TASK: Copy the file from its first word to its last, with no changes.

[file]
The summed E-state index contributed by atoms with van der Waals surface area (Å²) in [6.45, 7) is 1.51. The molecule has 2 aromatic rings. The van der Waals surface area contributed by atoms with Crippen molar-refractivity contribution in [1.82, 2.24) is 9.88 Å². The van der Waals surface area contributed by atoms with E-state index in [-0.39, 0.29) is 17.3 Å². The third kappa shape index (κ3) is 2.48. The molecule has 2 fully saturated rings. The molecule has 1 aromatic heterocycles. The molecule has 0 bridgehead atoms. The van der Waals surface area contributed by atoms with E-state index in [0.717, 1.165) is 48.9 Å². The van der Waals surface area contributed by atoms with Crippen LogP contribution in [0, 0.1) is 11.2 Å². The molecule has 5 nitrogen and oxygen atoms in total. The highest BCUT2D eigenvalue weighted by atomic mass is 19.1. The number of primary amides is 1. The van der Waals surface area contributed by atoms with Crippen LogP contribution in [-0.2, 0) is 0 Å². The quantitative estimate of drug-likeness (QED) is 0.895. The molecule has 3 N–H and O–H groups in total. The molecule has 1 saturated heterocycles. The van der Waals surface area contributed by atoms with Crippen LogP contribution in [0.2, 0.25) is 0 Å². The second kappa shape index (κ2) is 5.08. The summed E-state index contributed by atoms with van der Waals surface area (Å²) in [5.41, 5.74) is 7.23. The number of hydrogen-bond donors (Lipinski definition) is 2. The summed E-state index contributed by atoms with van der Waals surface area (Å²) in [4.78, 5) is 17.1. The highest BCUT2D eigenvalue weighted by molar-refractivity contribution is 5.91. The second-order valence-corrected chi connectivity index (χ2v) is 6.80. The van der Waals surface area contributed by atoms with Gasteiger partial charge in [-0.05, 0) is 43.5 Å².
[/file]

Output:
The summed E-state index contributed by atoms with van der Waals surface area (Å²) in [6.45, 7) is 1.51. The molecule has 2 aromatic rings. The van der Waals surface area contributed by atoms with Crippen molar-refractivity contribution in [1.82, 2.24) is 9.88 Å². The van der Waals surface area contributed by atoms with E-state index in [-0.39, 0.29) is 17.3 Å². The third kappa shape index (κ3) is 2.48. The molecule has 2 fully saturated rings. The molecule has 1 aromatic heterocycles. The molecule has 0 bridgehead atoms. The van der Waals surface area contributed by atoms with E-state index in [0.717, 1.165) is 48.9 Å². The van der Waals surface area contributed by atoms with Crippen LogP contribution in [0, 0.1) is 11.2 Å². The molecule has 5 nitrogen and oxygen atoms in total. The highest BCUT2D eigenvalue weighted by atomic mass is 19.1. The number of primary amides is 1. The van der Waals surface area contributed by atoms with Crippen LogP contribution in [-0.2, 0) is 0 Å². The quantitative estimate of drug-likeness (QED) is 0.895. The molecule has 3 N–H and O–H groups in total. The molecule has 1 saturated heterocycles. The van der Waals surface area contributed by atoms with Crippen LogP contribution in [0.2, 0.25) is 0 Å². The second kappa shape index (κ2) is 5.08. The summed E-state index contributed by atoms with van der Waals surface area (Å²) in [5.41, 5.74) is 7.23. The number of hydrogen-bond donors (Lipinski definition) is 2. The summed E-state index contributed by atoms with van der Waals surface area (Å²) in [4.78, 5) is 17.1. The highest BCUT2D eigenvalue weighted by molar-refractivity contribution is 5.91. The second-order valence-corrected chi connectivity index (χ2v) is 6.80. The van der Waals surface area contributed by atoms with Gasteiger partial charge in [-0.05, 0) is 43.5 Å².